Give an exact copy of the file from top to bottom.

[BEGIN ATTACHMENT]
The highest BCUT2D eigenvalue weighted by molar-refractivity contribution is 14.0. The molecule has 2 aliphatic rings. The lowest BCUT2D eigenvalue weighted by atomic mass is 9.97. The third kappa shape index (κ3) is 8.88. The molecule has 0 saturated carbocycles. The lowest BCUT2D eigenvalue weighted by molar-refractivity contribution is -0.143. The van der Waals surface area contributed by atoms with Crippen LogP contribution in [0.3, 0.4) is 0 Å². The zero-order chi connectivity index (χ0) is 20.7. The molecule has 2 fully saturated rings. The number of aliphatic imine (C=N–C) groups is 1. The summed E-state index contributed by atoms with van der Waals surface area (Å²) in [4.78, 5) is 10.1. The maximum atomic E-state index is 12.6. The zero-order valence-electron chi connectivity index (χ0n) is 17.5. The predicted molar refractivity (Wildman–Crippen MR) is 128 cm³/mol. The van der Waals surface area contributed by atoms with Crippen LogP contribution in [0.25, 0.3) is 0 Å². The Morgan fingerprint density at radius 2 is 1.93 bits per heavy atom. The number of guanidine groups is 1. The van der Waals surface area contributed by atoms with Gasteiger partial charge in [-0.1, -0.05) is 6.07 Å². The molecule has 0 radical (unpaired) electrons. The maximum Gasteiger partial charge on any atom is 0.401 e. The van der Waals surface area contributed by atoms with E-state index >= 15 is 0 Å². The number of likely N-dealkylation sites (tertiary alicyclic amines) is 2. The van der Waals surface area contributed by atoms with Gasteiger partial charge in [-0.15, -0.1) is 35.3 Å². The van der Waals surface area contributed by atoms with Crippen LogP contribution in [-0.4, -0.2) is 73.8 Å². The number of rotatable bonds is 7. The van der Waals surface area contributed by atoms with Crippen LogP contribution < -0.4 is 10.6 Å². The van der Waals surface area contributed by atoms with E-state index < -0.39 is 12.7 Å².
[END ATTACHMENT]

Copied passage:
The highest BCUT2D eigenvalue weighted by molar-refractivity contribution is 14.0. The molecule has 2 aliphatic rings. The lowest BCUT2D eigenvalue weighted by atomic mass is 9.97. The third kappa shape index (κ3) is 8.88. The molecule has 0 saturated carbocycles. The lowest BCUT2D eigenvalue weighted by molar-refractivity contribution is -0.143. The van der Waals surface area contributed by atoms with Crippen LogP contribution in [0.3, 0.4) is 0 Å². The zero-order chi connectivity index (χ0) is 20.7. The molecule has 2 fully saturated rings. The number of aliphatic imine (C=N–C) groups is 1. The summed E-state index contributed by atoms with van der Waals surface area (Å²) in [4.78, 5) is 10.1. The maximum atomic E-state index is 12.6. The zero-order valence-electron chi connectivity index (χ0n) is 17.5. The predicted molar refractivity (Wildman–Crippen MR) is 128 cm³/mol. The van der Waals surface area contributed by atoms with Crippen LogP contribution in [0.25, 0.3) is 0 Å². The Morgan fingerprint density at radius 2 is 1.93 bits per heavy atom. The number of guanidine groups is 1. The van der Waals surface area contributed by atoms with Gasteiger partial charge in [-0.1, -0.05) is 6.07 Å². The molecule has 0 radical (unpaired) electrons. The maximum Gasteiger partial charge on any atom is 0.401 e. The van der Waals surface area contributed by atoms with E-state index >= 15 is 0 Å². The number of likely N-dealkylation sites (tertiary alicyclic amines) is 2. The van der Waals surface area contributed by atoms with Gasteiger partial charge in [-0.15, -0.1) is 35.3 Å². The van der Waals surface area contributed by atoms with Crippen LogP contribution in [-0.4, -0.2) is 73.8 Å². The number of rotatable bonds is 7. The van der Waals surface area contributed by atoms with Crippen LogP contribution < -0.4 is 10.6 Å². The van der Waals surface area contributed by atoms with E-state index < -0.39 is 12.7 Å².